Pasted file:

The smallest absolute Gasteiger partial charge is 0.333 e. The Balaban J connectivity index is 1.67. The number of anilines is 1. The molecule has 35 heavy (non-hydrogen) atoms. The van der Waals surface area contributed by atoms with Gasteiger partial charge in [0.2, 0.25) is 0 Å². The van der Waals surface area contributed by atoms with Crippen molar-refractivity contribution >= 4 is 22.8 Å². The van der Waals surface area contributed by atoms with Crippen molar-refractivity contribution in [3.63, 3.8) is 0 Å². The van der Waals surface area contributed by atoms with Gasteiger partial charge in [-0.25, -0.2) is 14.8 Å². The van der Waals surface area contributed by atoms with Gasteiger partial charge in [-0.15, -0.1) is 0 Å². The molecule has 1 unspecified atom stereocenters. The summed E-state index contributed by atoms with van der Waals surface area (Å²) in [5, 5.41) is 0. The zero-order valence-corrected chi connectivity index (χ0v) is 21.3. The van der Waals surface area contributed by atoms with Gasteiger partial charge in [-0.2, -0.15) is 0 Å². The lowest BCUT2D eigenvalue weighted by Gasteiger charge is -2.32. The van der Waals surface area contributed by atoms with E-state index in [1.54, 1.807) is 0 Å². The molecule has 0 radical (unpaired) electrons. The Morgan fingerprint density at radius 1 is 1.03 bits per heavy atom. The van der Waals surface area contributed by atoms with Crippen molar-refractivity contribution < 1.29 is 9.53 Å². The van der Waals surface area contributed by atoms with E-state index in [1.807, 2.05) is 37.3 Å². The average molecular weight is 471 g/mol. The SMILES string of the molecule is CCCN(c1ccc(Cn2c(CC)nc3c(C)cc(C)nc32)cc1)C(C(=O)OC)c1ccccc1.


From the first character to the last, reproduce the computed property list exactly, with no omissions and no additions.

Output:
The smallest absolute Gasteiger partial charge is 0.333 e. The Balaban J connectivity index is 1.67. The number of anilines is 1. The molecule has 35 heavy (non-hydrogen) atoms. The van der Waals surface area contributed by atoms with Gasteiger partial charge in [0.2, 0.25) is 0 Å². The van der Waals surface area contributed by atoms with Crippen molar-refractivity contribution >= 4 is 22.8 Å². The van der Waals surface area contributed by atoms with Crippen molar-refractivity contribution in [3.63, 3.8) is 0 Å². The van der Waals surface area contributed by atoms with Gasteiger partial charge in [-0.25, -0.2) is 14.8 Å². The van der Waals surface area contributed by atoms with Gasteiger partial charge in [-0.15, -0.1) is 0 Å². The molecule has 1 unspecified atom stereocenters. The summed E-state index contributed by atoms with van der Waals surface area (Å²) in [5, 5.41) is 0. The zero-order valence-corrected chi connectivity index (χ0v) is 21.3. The van der Waals surface area contributed by atoms with Gasteiger partial charge in [-0.2, -0.15) is 0 Å². The lowest BCUT2D eigenvalue weighted by Gasteiger charge is -2.32. The van der Waals surface area contributed by atoms with E-state index in [1.54, 1.807) is 0 Å². The molecule has 0 radical (unpaired) electrons. The Morgan fingerprint density at radius 1 is 1.03 bits per heavy atom. The van der Waals surface area contributed by atoms with Crippen molar-refractivity contribution < 1.29 is 9.53 Å². The van der Waals surface area contributed by atoms with E-state index in [1.807, 2.05) is 37.3 Å². The average molecular weight is 471 g/mol. The SMILES string of the molecule is CCCN(c1ccc(Cn2c(CC)nc3c(C)cc(C)nc32)cc1)C(C(=O)OC)c1ccccc1.